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buad 3050 Plug In 3

buad 3050 Plug In 3 - PLUG-IN T3 Problem Solving Using...

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T3-2 Plug-In T3 Problem Solving Using Excel * P L U G - I N T3 Problem Solving Using Excel 1. Describe how to create and sort a list using Excel. 2. Explain why you would use conditional formatting using Excel. 3. Describe the use of AutoFilter using Excel. 4. Explain how to use the Subtotal command using Excel. 5. Describe the use of a PivotTable using Excel. Introduction If you routinely track large amounts of information, such as customer mailing lists, phone lists, product inventories, sales transactions, and so on, you can use the ex- tensive list-management capabilities of Excel to make your job easier. In this plug-in you will learn how to create a list in a workbook, sort the list based on one or more fields, locate important records by using filters, organize and ana- lyze entries by using subtotals, and create summary information by using pivot ta- bles and pivot charts. The lists that you create will be compatible with Access, and, if you are not already familiar with Access, the techniques that you learn here will give you a head start on learning several database commands and terms. Plug-In T6, “Basic Skills and Tools Using Access,” will provide detail on many of the Access database commands and terms. There are five areas in this plug-in: 1. Lists 2. Conditional Formatting 3. AutoFilter 4. Subtotals 5. PivotTables Lists A list is a collection of rows and columns of consistently formatted data adher- ing to somewhat stricter rules than an ordinary worksheet. To build a list that LEARNING OUTCOMES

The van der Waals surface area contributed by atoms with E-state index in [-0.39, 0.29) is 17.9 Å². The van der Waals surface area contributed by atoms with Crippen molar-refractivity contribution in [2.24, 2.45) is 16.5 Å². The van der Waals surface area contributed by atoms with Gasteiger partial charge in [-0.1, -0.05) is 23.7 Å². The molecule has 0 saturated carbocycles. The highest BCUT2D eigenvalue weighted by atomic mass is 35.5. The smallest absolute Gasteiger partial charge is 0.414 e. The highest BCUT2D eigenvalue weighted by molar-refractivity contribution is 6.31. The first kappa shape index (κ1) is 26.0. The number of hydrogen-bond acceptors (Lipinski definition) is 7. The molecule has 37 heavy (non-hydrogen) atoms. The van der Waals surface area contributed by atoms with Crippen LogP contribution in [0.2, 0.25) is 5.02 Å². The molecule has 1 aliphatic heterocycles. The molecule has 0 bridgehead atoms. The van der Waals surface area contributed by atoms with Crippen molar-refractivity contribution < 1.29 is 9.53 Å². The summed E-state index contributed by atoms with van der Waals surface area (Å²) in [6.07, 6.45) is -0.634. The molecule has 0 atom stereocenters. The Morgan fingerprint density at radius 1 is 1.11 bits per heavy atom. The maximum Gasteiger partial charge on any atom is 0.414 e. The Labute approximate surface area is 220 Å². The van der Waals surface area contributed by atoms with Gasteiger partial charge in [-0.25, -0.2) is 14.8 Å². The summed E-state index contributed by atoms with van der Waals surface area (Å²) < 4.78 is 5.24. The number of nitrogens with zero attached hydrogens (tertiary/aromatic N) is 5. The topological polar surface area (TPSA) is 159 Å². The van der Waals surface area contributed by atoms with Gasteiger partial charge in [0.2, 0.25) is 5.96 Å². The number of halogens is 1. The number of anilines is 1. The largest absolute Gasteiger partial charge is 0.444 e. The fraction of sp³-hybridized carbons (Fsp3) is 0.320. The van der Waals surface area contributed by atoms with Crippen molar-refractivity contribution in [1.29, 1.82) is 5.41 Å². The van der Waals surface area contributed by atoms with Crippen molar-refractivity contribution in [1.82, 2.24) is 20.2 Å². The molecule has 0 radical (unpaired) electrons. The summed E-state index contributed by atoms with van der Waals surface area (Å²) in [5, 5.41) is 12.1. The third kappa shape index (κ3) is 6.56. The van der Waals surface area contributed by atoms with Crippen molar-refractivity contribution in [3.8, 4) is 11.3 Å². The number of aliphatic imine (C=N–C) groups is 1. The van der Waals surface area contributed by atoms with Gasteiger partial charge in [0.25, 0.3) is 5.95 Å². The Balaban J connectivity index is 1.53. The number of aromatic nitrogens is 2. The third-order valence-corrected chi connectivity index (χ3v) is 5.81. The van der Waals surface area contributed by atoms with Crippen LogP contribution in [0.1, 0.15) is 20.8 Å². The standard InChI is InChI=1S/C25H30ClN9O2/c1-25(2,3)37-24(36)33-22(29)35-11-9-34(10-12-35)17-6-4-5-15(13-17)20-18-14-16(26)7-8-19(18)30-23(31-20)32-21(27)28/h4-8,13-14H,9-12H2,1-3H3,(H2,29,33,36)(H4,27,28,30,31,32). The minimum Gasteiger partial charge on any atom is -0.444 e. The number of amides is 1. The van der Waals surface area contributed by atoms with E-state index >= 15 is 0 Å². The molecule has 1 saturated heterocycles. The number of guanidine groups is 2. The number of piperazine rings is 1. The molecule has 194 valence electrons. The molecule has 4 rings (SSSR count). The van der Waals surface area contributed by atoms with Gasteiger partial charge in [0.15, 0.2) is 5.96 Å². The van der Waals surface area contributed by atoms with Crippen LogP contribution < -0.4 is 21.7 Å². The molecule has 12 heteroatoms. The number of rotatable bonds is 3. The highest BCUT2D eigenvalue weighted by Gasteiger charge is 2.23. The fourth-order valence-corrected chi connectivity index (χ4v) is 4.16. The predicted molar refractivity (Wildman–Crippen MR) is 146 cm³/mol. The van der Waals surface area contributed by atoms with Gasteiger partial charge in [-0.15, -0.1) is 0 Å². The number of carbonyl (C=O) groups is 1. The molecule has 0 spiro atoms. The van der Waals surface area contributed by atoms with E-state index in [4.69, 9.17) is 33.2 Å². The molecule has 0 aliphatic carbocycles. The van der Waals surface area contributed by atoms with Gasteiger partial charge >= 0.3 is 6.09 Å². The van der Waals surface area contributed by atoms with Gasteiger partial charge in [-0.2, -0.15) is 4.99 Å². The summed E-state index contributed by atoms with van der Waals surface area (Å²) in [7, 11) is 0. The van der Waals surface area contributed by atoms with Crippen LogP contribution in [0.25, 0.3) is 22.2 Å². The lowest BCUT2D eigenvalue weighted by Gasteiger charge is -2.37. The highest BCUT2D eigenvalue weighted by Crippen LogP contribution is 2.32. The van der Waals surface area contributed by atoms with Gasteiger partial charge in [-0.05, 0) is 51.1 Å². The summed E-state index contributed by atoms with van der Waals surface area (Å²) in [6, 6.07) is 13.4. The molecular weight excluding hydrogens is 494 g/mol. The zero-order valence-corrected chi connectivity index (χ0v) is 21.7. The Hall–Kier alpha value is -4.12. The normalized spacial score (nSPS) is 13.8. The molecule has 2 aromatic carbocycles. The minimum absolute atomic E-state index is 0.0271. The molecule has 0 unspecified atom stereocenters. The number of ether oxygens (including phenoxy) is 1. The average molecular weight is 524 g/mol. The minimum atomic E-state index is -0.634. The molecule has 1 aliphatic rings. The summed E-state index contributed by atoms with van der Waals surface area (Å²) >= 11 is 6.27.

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works with all of Excel’s list-management commands, you need to follow a few guidelines. When you create a list, keep the following in mind: Maintain a fixed number of columns (or categories) of information; you can alter the number of rows as you add, delete, or rearrange records to keep your list up to date. Use each column to hold the same type of information. Don’t leave blank rows or columns in the list area; you can leave blank cells, if necessary. Make your list the only information in the worksheet so that Excel can more eas- ily recognize the data as a list. Maintain your data’s integrity by entering identical information consistently. For example, don’t enter an expense category as Ad in one row, Adv in another, and Advertising in a third if all belong to the same classification. To create a list in Excel, you would follow these steps: 1. Open a new workbook or a new sheet in an existing workbook. 2. Create a column heading for each field in the list, format the headings in bold type, and adjust their alignment. 3. Format the cells below the column headings for the data that you plan to use. This can include number formats (such as currency or date), alignment, or any other formats.
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